EACTS 2023: On-X aortic valve “remains safe and effective with low dose warfarin”

Aung Oo presents the data at EACTS 2023

Data from the On-X aortic heart valve low INR post-market study, presented during a late-breaking science session at the 2023 European Association for Cardio-Thoracic Surgery (EACTS) annual meeting (4–7 October, Vienna, Austria), confirm that the device remains safe and effective with low-dose warfarin.

The On-X aortic low INR post-market study is a prospective, international, multicentre, observational study to assess the occurrence of bleeding, valve-related thromboembolism and valve thrombosis with the On-X Aortic (Artivion) prosthetic valve when targeted at an international normalised ratio (INR), level of 1.8 (1.5‒2 range) during a five-year follow-up period.

The trial is designed to compare adverse event rates for patients with target INR range of 1.5 to 2 per On-X instructions for use, to rates from the previous IDE trial. The trial consisted of 510 participants who have only an On-X aortic prosthetic heart valve implant. The combined primary efficacy and safety endpoints determine the impact of the On-X Aortic prosthetic valve on reducing thrombotic events, major bleeding events, and mortality.

Aung Oo, clinical lead for Aortovascular Surgery at Barts Heart Centre (London, UK) presented real world experience of 510 On-X aortic valve replacement patients treated with low dose warfarin. This included at least one-year and up to five years of clinical data on study participants, with median follow-up time of 3.4 years.

The results show a significantly lower composite primary endpoint of thromboembolism, valve thrombosis, and major bleeding (linearised occurrence rate (LOR) of 2.31% compared to the pre-defined historic control rate of 5.39%, p<0.0001), driven by an 85% reduction in major bleeding and a 73% reduction in all bleeding. Notably, the data reflected an improvement in outcomes compared to the On-X aortic low INR investigational device exemption (IDE) study data first published in 2014.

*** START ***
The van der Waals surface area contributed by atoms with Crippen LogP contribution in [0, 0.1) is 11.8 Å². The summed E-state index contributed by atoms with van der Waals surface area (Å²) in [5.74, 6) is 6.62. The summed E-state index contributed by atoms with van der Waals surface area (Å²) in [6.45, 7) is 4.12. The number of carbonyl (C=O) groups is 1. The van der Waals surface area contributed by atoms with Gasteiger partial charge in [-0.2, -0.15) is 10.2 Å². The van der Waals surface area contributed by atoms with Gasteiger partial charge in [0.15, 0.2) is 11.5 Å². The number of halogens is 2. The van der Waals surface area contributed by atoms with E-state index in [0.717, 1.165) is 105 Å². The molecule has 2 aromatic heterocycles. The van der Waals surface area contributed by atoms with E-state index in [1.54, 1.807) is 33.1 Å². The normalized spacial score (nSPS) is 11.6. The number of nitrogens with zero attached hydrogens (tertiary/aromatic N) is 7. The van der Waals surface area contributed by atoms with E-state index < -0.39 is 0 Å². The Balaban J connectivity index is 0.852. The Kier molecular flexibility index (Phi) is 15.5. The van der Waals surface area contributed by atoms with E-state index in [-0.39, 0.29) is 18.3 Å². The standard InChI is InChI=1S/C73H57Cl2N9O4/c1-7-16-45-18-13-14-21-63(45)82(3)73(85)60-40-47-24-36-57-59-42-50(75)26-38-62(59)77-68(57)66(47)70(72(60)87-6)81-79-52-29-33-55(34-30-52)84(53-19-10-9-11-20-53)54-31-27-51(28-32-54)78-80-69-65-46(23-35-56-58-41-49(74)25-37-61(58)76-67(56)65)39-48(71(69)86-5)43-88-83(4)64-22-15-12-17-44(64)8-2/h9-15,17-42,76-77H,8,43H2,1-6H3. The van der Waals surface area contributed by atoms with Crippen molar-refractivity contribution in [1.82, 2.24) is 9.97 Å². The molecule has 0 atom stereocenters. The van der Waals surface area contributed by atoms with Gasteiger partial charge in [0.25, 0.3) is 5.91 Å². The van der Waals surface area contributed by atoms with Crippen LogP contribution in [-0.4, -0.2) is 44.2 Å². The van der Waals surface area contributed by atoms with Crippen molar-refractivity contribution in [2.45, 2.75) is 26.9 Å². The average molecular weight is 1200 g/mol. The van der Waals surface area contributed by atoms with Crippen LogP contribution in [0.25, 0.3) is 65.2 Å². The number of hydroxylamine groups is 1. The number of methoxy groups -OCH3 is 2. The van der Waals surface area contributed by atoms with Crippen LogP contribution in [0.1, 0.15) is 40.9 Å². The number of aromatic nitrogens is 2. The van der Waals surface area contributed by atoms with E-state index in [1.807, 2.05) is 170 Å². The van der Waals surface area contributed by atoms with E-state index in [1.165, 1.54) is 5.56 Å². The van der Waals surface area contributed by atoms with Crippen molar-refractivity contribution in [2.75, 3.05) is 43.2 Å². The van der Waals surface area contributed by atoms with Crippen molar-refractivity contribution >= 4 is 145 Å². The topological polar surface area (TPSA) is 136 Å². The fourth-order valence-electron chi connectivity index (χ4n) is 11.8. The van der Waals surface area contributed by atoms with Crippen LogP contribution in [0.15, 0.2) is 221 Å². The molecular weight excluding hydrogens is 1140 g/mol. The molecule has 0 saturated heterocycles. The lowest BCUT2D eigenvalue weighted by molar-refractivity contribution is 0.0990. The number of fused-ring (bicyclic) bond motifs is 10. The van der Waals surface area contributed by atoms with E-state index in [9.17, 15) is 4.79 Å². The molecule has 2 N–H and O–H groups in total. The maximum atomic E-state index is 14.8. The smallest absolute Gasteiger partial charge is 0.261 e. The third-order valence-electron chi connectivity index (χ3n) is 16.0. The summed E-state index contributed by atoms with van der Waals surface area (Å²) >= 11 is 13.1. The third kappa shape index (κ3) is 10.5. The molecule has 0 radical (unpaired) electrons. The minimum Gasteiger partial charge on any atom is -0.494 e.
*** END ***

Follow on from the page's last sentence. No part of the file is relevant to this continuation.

Oo said: “Heart valve replacement therapy presents several postoperative challenges for patients, especially the need for blood thinners and the related risk of bleeding and thrombotic events. These long-term data demonstrate the clinical benefits of a lower-dose post-operative warfarin regimen, further validating the use-case for On-X valves with low-dose warfarin.”

“The data presented by Professor Oo validate the safety and benefit of physicians managing On-X aortic valve patients at a lower INR compared to other mechanical valves and reinforce our conviction in On-X as a key component of our product portfolio,” said Pat Mackin, chairman, president, and chief executive officer of Artivion. “With these data, we are increasingly confident in our ability to gain further market share globally with On-X, the only mechanical aortic heart valve that can be maintained at an INR of 1.5 to 2 backed by that recommendation in the American College of Cardiology/American Heart Association Guideline for the Management of Patients With Valvular Heart Disease.”


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